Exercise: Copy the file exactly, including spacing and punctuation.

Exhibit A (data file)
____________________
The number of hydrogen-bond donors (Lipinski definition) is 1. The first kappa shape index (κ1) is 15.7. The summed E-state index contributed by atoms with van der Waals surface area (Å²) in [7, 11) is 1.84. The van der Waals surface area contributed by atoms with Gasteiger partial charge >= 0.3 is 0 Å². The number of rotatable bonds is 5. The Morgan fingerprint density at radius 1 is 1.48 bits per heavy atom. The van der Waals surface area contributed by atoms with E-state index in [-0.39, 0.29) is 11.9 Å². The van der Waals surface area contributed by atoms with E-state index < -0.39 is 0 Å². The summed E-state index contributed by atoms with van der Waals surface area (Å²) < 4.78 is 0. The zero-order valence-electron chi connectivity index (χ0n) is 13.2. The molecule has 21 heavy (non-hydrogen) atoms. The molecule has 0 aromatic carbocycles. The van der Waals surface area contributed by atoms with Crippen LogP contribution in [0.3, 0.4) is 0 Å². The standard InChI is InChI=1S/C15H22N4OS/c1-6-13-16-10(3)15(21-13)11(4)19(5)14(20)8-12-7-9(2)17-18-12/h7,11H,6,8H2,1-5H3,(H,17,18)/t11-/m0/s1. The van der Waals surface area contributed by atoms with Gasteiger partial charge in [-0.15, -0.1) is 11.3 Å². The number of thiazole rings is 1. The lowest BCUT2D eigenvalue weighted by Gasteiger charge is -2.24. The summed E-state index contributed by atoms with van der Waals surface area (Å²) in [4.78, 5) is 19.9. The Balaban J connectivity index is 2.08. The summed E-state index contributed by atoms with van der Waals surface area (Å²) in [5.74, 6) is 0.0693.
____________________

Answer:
The number of hydrogen-bond donors (Lipinski definition) is 1. The first kappa shape index (κ1) is 15.7. The summed E-state index contributed by atoms with van der Waals surface area (Å²) in [7, 11) is 1.84. The van der Waals surface area contributed by atoms with Gasteiger partial charge >= 0.3 is 0 Å². The number of rotatable bonds is 5. The Morgan fingerprint density at radius 1 is 1.48 bits per heavy atom. The van der Waals surface area contributed by atoms with E-state index in [-0.39, 0.29) is 11.9 Å². The van der Waals surface area contributed by atoms with E-state index < -0.39 is 0 Å². The summed E-state index contributed by atoms with van der Waals surface area (Å²) < 4.78 is 0. The zero-order valence-electron chi connectivity index (χ0n) is 13.2. The molecule has 21 heavy (non-hydrogen) atoms. The molecule has 0 aromatic carbocycles. The van der Waals surface area contributed by atoms with Crippen LogP contribution in [0.3, 0.4) is 0 Å². The standard InChI is InChI=1S/C15H22N4OS/c1-6-13-16-10(3)15(21-13)11(4)19(5)14(20)8-12-7-9(2)17-18-12/h7,11H,6,8H2,1-5H3,(H,17,18)/t11-/m0/s1. The van der Waals surface area contributed by atoms with Gasteiger partial charge in [-0.15, -0.1) is 11.3 Å². The number of thiazole rings is 1. The lowest BCUT2D eigenvalue weighted by Gasteiger charge is -2.24. The summed E-state index contributed by atoms with van der Waals surface area (Å²) in [4.78, 5) is 19.9. The Balaban J connectivity index is 2.08. The summed E-state index contributed by atoms with van der Waals surface area (Å²) in [5.74, 6) is 0.0693.